If the title alone isn’t enough to grab you, perhaps the cover will, with its intricate navy blue illustrations and the bright pops of orange text. There is a sort of offbeat jaunty ambience to this book, both in illustration and narrative style, that would be well-suited to a Wes Anderson movie.
This is the story of Charlie, the neglected and lonely son of an American diplomat, stationed in 1960’s Marseille, France. One day, Charlie meets Amir who is a member of the Whiz Mob, a ragtag team of child pickpockets. Gradually, Charlie insinuates himself into the gang of street urchins, learning the tricks of their criminal trade. As he increasingly embroils himself in the antics of the mob, an undercurrent of uneasiness develops between he and Amir. Charlie’s privileged background collides with the vagabond lifestyle Amir leads. As the story unfolds, Charlie must question his personal values, his abilities, and his association to Amir and the Whiz Mob. It is both a coming-of-age tale and a romping heist.
This book is marketed to 8-12 year olds; and lest you question the appropriateness of this story for young people, please be assured, Colin Meloy deftly addresses moments of questionable suitability and morality with a tongue-in-cheek wit. Such is the case when the children toast each other with glasses of champagne, Charlie empties his without drinking it, and Meloy writes:
“Say what you will about Charlie Fisher and the serial larceny he’d been accomplice to for the last several weeks, he wasn’t about to go so delinquent as to drink alcohol. Besides, if he did, what librarian or bookseller would possibly order this book, let alone recommend it to a bright and studious reader such as yourself?”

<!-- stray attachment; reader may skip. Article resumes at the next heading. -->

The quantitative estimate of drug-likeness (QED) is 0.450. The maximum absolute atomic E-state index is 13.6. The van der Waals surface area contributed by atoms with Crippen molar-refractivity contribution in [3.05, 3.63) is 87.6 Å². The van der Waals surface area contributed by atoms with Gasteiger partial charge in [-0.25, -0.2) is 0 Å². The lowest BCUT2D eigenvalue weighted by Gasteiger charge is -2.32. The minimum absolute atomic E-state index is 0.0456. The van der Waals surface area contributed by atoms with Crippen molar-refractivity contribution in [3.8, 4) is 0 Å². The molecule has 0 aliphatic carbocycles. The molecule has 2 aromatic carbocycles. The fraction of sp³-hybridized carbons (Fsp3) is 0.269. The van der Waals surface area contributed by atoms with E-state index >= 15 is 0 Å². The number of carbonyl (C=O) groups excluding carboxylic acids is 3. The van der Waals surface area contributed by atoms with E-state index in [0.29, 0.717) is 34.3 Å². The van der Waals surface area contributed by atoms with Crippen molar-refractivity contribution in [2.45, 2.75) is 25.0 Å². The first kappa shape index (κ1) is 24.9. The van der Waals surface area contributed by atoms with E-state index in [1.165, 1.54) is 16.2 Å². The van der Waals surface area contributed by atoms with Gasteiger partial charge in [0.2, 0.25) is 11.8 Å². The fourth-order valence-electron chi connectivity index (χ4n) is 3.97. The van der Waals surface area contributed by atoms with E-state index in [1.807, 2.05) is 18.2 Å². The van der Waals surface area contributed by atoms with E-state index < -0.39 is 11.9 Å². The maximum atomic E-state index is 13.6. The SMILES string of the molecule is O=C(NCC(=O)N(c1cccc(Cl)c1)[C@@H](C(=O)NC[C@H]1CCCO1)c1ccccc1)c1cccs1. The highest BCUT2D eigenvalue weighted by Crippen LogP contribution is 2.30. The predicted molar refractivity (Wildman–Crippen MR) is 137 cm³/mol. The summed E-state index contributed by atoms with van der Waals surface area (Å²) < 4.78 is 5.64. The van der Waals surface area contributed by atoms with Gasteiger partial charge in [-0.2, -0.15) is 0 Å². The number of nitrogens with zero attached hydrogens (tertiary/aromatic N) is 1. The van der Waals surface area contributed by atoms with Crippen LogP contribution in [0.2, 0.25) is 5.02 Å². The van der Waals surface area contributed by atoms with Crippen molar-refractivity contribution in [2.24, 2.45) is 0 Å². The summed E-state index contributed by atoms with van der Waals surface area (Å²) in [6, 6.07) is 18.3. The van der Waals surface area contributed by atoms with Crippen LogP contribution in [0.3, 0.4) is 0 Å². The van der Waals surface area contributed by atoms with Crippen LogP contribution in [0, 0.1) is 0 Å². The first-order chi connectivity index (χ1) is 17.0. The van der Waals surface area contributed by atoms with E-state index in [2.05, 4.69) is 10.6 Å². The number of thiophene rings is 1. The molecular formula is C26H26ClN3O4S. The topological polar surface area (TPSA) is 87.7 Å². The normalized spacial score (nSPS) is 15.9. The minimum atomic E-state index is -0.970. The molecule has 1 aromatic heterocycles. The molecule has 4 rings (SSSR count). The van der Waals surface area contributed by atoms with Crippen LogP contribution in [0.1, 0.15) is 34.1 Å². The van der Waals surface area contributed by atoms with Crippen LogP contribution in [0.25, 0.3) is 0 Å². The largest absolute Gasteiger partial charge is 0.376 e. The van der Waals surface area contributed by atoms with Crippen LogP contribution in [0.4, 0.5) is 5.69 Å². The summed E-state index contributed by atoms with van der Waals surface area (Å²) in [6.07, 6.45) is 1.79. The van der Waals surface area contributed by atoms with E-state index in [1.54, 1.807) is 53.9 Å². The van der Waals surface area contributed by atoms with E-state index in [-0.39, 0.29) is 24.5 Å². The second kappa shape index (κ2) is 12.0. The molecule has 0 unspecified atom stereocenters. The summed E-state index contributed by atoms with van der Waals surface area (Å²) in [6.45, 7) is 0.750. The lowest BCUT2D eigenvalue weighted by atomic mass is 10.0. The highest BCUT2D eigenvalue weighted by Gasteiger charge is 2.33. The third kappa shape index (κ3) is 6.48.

These moments, in which the narrator addresses the reader directly, are sprinkled throughout the story. Perhaps my favorite use of the literary device came at the start of Chapter Thirteen:
“Watch closely. You are looking down from the topmost spire of the basilica of Notre-Dame de la Garde; you are witnessing the passing of time in this ancient port city… From your vantage, you can see it all. Let’s not spend too much time pondering how you got up to where you are, or more pressingly, how you expect to get down; let’s instead marvel at your omniscience, your incredible perspective from that height as the world turns around you”.
Colin Meloy’s writing is both humorous and affecting. So, too, are the illustrations from Carson Ellis. I was a big fan of Meloy and Ellis’ previous foray into the world of children’s literature, the Wildwood Chronicles, which were full of beautifully detailed illustrations. Though I suspect it was a conscious, stylistic choice to keep the illustrations in The Whiz Mob and the Grenadine Kid simple, I missed the slightly more elaborate ones characteristic of their previous books.
Certainly 8-12 year olds will love this book. I think adults will also delight in this story. The street slang used by the Whiz Mob, alone, will tickle readers; with a handy glossary of the gang’s jargon in the back pages. Grown-up readers may predict the ending a bit too easily, but young readers will be delighted by the inevitable, elegant, resolution.